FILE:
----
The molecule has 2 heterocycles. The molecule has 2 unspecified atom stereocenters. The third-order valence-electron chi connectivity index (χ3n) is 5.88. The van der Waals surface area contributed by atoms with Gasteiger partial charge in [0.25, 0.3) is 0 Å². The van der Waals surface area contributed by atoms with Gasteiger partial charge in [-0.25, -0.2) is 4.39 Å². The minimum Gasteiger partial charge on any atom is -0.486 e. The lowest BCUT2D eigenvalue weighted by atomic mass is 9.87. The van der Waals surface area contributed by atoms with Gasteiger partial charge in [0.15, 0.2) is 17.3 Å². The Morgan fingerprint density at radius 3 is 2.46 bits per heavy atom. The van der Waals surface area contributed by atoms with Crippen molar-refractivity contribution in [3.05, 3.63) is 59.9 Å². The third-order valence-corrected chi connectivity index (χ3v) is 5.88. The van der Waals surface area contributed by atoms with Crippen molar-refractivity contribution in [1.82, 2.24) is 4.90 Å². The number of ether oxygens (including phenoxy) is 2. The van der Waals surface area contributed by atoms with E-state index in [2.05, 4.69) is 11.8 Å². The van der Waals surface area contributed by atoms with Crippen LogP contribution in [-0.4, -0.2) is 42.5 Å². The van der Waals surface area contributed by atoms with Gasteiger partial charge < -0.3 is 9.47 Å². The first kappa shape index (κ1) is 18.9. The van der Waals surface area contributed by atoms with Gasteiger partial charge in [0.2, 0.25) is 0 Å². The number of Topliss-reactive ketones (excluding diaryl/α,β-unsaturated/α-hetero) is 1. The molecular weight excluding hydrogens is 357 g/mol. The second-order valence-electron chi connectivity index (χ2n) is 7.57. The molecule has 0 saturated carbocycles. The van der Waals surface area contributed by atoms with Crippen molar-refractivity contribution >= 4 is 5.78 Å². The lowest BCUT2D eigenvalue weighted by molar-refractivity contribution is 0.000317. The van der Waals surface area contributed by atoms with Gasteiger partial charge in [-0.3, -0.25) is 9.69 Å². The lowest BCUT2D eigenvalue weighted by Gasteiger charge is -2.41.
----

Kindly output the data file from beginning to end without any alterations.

The molecule has 2 heterocycles. The molecule has 2 unspecified atom stereocenters. The third-order valence-electron chi connectivity index (χ3n) is 5.88. The van der Waals surface area contributed by atoms with Gasteiger partial charge in [0.25, 0.3) is 0 Å². The van der Waals surface area contributed by atoms with Gasteiger partial charge in [-0.25, -0.2) is 4.39 Å². The minimum Gasteiger partial charge on any atom is -0.486 e. The lowest BCUT2D eigenvalue weighted by atomic mass is 9.87. The van der Waals surface area contributed by atoms with Gasteiger partial charge in [0.15, 0.2) is 17.3 Å². The Morgan fingerprint density at radius 3 is 2.46 bits per heavy atom. The van der Waals surface area contributed by atoms with Crippen molar-refractivity contribution in [3.05, 3.63) is 59.9 Å². The third-order valence-corrected chi connectivity index (χ3v) is 5.88. The van der Waals surface area contributed by atoms with Crippen molar-refractivity contribution in [1.82, 2.24) is 4.90 Å². The number of ether oxygens (including phenoxy) is 2. The van der Waals surface area contributed by atoms with E-state index in [2.05, 4.69) is 11.8 Å². The van der Waals surface area contributed by atoms with Crippen LogP contribution in [-0.4, -0.2) is 42.5 Å². The van der Waals surface area contributed by atoms with Gasteiger partial charge < -0.3 is 9.47 Å². The first kappa shape index (κ1) is 18.9. The van der Waals surface area contributed by atoms with Gasteiger partial charge in [0.2, 0.25) is 0 Å². The number of Topliss-reactive ketones (excluding diaryl/α,β-unsaturated/α-hetero) is 1. The molecular weight excluding hydrogens is 357 g/mol. The second-order valence-electron chi connectivity index (χ2n) is 7.57. The molecule has 0 saturated carbocycles. The van der Waals surface area contributed by atoms with Crippen molar-refractivity contribution >= 4 is 5.78 Å². The lowest BCUT2D eigenvalue weighted by molar-refractivity contribution is 0.000317. The van der Waals surface area contributed by atoms with Gasteiger partial charge in [-0.3, -0.25) is 9.69 Å². The lowest BCUT2D eigenvalue weighted by Gasteiger charge is -2.41.